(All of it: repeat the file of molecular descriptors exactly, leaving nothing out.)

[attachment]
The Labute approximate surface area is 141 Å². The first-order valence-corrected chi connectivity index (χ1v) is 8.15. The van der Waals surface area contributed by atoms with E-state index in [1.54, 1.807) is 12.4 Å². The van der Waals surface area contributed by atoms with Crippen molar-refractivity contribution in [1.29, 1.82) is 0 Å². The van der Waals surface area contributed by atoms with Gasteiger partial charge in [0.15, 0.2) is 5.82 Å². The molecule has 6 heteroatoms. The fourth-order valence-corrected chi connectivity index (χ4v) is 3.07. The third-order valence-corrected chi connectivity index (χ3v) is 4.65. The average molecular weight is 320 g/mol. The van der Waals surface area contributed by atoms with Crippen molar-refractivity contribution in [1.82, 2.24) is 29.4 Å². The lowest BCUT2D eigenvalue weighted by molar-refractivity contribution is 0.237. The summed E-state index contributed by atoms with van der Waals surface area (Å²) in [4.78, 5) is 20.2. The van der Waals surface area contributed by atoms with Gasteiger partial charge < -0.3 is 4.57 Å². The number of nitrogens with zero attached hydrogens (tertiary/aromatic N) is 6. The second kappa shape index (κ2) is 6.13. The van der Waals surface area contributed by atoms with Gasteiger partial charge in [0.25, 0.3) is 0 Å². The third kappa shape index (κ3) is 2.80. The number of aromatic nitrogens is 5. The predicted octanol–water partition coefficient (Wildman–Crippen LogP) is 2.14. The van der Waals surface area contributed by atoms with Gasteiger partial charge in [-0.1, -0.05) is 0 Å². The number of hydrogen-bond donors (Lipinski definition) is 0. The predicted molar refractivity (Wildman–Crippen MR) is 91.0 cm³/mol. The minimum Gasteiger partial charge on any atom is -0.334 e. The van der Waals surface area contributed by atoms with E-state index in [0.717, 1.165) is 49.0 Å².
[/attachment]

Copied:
The Labute approximate surface area is 141 Å². The first-order valence-corrected chi connectivity index (χ1v) is 8.15. The van der Waals surface area contributed by atoms with E-state index in [1.54, 1.807) is 12.4 Å². The van der Waals surface area contributed by atoms with Crippen molar-refractivity contribution in [1.29, 1.82) is 0 Å². The van der Waals surface area contributed by atoms with Gasteiger partial charge in [0.15, 0.2) is 5.82 Å². The molecule has 6 heteroatoms. The fourth-order valence-corrected chi connectivity index (χ4v) is 3.07. The third-order valence-corrected chi connectivity index (χ3v) is 4.65. The average molecular weight is 320 g/mol. The van der Waals surface area contributed by atoms with Crippen molar-refractivity contribution in [1.82, 2.24) is 29.4 Å². The lowest BCUT2D eigenvalue weighted by molar-refractivity contribution is 0.237. The summed E-state index contributed by atoms with van der Waals surface area (Å²) in [4.78, 5) is 20.2. The van der Waals surface area contributed by atoms with Gasteiger partial charge < -0.3 is 4.57 Å². The number of nitrogens with zero attached hydrogens (tertiary/aromatic N) is 6. The second kappa shape index (κ2) is 6.13. The van der Waals surface area contributed by atoms with Gasteiger partial charge in [0.25, 0.3) is 0 Å². The third kappa shape index (κ3) is 2.80. The number of aromatic nitrogens is 5. The predicted octanol–water partition coefficient (Wildman–Crippen LogP) is 2.14. The van der Waals surface area contributed by atoms with Gasteiger partial charge in [-0.1, -0.05) is 0 Å². The number of hydrogen-bond donors (Lipinski definition) is 0. The predicted molar refractivity (Wildman–Crippen MR) is 91.0 cm³/mol. The minimum Gasteiger partial charge on any atom is -0.334 e. The van der Waals surface area contributed by atoms with E-state index in [0.717, 1.165) is 49.0 Å².